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November 2013 travel news 23
They’re not real, of course, the buffalo and the giraffe. They’re made
of metal and beginning to suffer severely with rust fatigue. Rather
like the ones in the front lawn by the car park. As we sweep in, my
sister observes with a laugh, ‘Oh look, like going on safari’. The
trying-to-be-goods roll their eyes, ‘They’re not real, you know, mum’.
Disconcertingly though, the buffalo, by the time we leave, has turned
around and his rear end, complete with pawpaw proportioned crown
jewels faces us rather than the lowered horns that met our arrival. The
man on the mower might have had something to do with that.
We march the children down the dart straight broiling hot cement
walkway to the sea so that I can measure just how far the ocean
has receded. Half a kilometer I calculate, as I pace and count. Half a
kilometer in fifty years as the Sabaki River has steadily tipped its silty
deposit into the ocean turning the beach the colour of caramel.
Eden Roc, which was built just after the Second World War, is unrecognizable from the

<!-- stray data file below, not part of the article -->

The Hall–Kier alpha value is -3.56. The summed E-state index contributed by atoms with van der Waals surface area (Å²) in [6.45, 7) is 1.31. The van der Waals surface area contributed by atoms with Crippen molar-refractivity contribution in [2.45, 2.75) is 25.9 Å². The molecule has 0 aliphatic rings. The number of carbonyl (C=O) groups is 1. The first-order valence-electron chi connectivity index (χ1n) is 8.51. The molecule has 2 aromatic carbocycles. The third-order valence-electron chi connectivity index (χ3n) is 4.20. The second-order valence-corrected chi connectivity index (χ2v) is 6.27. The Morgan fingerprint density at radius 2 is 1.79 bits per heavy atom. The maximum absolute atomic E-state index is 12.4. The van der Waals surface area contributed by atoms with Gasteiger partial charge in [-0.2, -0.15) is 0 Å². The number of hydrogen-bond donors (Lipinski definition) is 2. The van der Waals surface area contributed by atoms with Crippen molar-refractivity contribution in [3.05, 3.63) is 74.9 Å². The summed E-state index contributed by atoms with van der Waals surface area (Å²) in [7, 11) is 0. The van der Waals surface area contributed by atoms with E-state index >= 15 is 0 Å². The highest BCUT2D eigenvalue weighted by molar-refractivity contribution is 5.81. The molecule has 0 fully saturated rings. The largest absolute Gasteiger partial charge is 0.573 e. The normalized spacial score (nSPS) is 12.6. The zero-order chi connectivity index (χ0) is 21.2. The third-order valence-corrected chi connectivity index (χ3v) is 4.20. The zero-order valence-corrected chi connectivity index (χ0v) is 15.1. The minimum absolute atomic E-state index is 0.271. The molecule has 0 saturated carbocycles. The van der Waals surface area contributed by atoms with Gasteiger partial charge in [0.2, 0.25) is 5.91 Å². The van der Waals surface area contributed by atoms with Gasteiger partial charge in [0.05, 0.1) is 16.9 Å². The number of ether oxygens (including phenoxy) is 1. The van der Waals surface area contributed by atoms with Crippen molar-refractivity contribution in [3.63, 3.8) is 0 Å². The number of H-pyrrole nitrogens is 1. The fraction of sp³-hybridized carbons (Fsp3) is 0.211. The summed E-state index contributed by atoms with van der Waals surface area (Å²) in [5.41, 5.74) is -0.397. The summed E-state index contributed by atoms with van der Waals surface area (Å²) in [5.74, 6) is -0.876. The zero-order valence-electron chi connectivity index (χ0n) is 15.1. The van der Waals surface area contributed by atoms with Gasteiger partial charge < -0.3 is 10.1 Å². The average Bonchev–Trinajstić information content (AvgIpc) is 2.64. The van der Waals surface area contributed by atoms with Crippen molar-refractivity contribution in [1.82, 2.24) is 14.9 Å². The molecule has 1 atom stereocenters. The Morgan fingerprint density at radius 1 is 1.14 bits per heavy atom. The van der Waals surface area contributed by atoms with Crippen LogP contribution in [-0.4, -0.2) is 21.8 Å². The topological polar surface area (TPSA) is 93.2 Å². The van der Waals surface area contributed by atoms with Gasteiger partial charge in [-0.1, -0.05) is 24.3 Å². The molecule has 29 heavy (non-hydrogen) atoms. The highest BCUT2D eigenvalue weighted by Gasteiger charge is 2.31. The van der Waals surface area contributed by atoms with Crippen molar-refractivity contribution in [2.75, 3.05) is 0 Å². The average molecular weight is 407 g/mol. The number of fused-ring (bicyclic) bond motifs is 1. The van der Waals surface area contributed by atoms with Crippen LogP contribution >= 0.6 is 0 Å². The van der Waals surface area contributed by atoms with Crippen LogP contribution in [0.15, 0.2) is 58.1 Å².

place it was half a century ago. So is the Sindbad (once the unimaginatively named
Malindi Hotel) which was built at the same time and is now collapsing to the surrounding
bush so that it looks more like a relic of the Gedi Ruins further to the south than a glitzy
hotel once patronized by Michael Caine. Now the only visitors are plastic bag grazing
Of the old hotels that remain, the only one to have benefitted from a recent face-lift is
Lawfords, which the management tells me was the first hotel to be built on the Kenyan
coast right next to the ocean, in 1934. (Although my research suggests they were beaten
by two years by Brady’s Palm Beach Hotel). No matter, whatever proximity to the high
tide line was enjoyed back then has been compromised a little as the dunes have
stretched and the sea retreated.
It was founded by Commander Thomas G. Lawford of the British Army and provided
a seaside epicentre for the aristocracy at the time, such that Karen Blixen described it